Each of your tests should be closely related to a requirement. Without that, you won’t be able to access the coverage of a given requirement by your test and verify which tests have already been designed. This information is critical to learning at what stage you are in your process.
Note: Tests need to realize business aspects of requirements and always focus on user expectations regarding the application.
How do we know that we have reached an adequate level of coverage when it comes to testing it requirements?
That question is tough to answer. In fact, the answer to this question probably doesn’t exist, especially if we’re talking about testing at the functional level and not the code level. This is quite a subjective aspect that needs to be assessed on the basis of characteristics such as priority or risk of a given requirement.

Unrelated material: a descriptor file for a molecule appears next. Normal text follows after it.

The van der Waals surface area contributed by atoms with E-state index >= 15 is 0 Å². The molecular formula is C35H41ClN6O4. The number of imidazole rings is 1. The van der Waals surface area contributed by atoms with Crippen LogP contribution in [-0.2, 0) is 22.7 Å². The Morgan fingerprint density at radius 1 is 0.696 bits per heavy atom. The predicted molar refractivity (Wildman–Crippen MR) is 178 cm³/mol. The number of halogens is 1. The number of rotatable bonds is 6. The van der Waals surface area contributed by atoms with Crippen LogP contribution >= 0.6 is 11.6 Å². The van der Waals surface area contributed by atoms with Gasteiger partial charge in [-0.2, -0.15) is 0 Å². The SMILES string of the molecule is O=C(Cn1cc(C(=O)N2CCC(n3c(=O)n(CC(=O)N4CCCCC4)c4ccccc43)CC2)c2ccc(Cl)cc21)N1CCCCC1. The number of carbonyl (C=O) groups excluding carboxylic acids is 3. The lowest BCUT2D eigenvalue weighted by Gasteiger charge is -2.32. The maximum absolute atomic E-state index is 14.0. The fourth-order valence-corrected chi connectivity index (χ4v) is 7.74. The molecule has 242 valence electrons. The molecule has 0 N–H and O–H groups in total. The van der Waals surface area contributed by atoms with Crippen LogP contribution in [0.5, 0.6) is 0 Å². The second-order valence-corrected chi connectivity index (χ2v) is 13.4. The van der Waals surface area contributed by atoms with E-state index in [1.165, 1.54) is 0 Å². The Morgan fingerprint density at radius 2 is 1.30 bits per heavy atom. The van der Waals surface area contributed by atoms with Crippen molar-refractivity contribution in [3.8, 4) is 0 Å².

We can assume that every requirement that describes a business need has to have at least one test designed for it that checks the so-called positive path. However, most of the time that you will want to test a broader scope that includes alternative paths.
The factor of requirements test coverage doesn’t really tell us that much – especially when we assume that a requirement is covered by at least one test. That’s why it’s a good idea to look at each requirement separately.
While in one case a single test may be enough, another requirement may require a different scope for test design. Test analysts will need to use their experience, and knowledge of business needs to tell whether tests designed for a particular requirement are sufficiently exhaustive.